8 Tips on Saving Money while Studying Abroad in Germany
I'm back with another "study abroad Germany ~all about money~ post. In my last post, I wrote about 5 tips on how you can make money while studying abroad in Germany. You can read it here.
But as Germans like to say, “it’s not about how much you make, it's about how much you save.” While living in Germany for the past few months, I picked up a few good habits/tips on saving money while studying abroad, and I’m ready to share them with you!
Study Abroad Tip #1. Learn to cook at home while you study abroad in Germany.
Eating out can be a everyday-thing in some parts of the world, but definitely not in Germany. If you go out to eat frequently, you will see your bank account shrinking day after day. The good news is, as you've probably heard, groceries in Germany are affordable. Learn to cook your favorite meal or two at home, and you’ll be able to save hundreds of euros every week.
Study Abroad Tip #2. Pick the right items when you do groceries.
Most German Grocery stores have their own in-house brands, and they tend to be cheaper than the external brands sold at the same stores. I personally think buying from these brands not only saves you money but also totally makes sense. You can watch the video below by Pocket Money to learn more about this.
I didn’t believe that the cheaper in-house brands are as good as the famous brands at first, but after watching the video, I was sold! Edeka, Aldi, Rewe (the most typical grocery stores in Germany) all have their own in-house brands, so give them a try! These cheaper products are usually displayed in lower shelves.
Besides, if you want to go one step further, Aldi is known to have a wide range of discounted products from food, electronic devices to many more. For example, Aldi talk (which I use) has a very affordable phone plan which lets you pay 7 Euros per month.
Study Abroad Tip #3. Make use of your student discounts.
Hanging out with friends doesn’t have to be expensive. Try visiting beautiful local gardens, museums where you can use your student card to get discounts. Discounted bus/subway passes are one of the overlooked perks of being a student, especially when living in Germany, where regular fares for public transportation are so expensive.
Mensas (student cafeteria) also have discounted prices for students and offer a meal for usually less than 5 euros. At my university, visitors have to pay nearly 10 euros for the same meal.
Furthermore, you can use your student status to get discounts in many other EU countries. For example, I didn't have to pay to enter some of the museums in Paris!!
Study Abroad Tip #4. Bring your own groceries bag and used bottles back to grocery stores.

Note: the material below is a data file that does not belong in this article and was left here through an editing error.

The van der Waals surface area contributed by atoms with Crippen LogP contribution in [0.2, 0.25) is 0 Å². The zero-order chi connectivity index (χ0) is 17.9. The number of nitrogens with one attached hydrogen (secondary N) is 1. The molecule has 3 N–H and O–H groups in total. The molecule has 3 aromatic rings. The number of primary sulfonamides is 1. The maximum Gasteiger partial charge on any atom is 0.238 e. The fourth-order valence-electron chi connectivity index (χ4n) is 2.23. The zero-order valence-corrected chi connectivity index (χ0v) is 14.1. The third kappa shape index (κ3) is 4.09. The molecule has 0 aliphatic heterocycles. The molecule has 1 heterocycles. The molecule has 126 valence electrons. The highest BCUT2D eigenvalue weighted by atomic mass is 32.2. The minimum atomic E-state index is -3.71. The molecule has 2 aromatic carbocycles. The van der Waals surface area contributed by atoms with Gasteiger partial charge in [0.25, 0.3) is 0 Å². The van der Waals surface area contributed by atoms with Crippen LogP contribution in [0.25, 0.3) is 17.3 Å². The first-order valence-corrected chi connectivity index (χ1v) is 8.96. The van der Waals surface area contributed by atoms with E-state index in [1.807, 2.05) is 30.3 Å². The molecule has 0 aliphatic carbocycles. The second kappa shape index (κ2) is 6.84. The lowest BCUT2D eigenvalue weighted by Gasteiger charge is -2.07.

German grocery stores don’t have plastic bags anymore, so you have to buy a paper bag or a composable bag if you don’t bring your own bag. This adds up since the bags are not as cheap as regular plastic bags.
You can also get your bottle deposit back if you bring water/beer and other bottles, and this can also add up if you drink them every day. Instead, try to bring them back for a couple euros.
Study Abroad Tip #5. Use Asta for school supplies.
Asta is a student committee all German universities have where students can go and get their questions answered. You can get discounted school supplies from Asta, ex) a lab coat. You can also get help looking for financial resources such as finding a tax accountant/lawyer.
Study Abroad Tip #6. Use Chrome extension for small discounts on online purchases.
I use Honey all the time for online purchases, from ordering lunch from Domino's to buying new software programs for blogging. It has helped me save anywhere between 10 to 30% of the original prices, and I wish I had downloaded this earlier!
Study Abroad Tip #7. Buy secondhand furniture instead of new ones.
Furnishing a new room can be extremely expensive even if you just buy from Ikea. Chances are, you are not going to use them for a long time because you'll be moving again once you graduate from university. You can easily buy secondhand furniture for an affordable price, and even buy from a previous tenant who is moving out from the room you are moving in to. If you want to buy some pieces that have history, you can visit one of many flea markets in Germany.
Study Abroad Tip #8. Unsubscribe from unnecessary auto payments.
Unsubscribe from unnecessary auto payments (especially from back home) on your credit card while you study abroad in Germany.
This one is straightforward but is often overlooked. Make sure to check your PayPal and credit card account statement regularly to disable any auto payments for the services you don't use anymore. It's easy to forget about these payments especially when you start using your new German bank account.
Hope you found these tips for saving money while studying abroad in Germany useful! What are the top money saving tips that you use as a student (or even as a young professional)? Share them in the comment section below. I'll write about finding affordable housing while you study abroad in my next post, so stay tuned.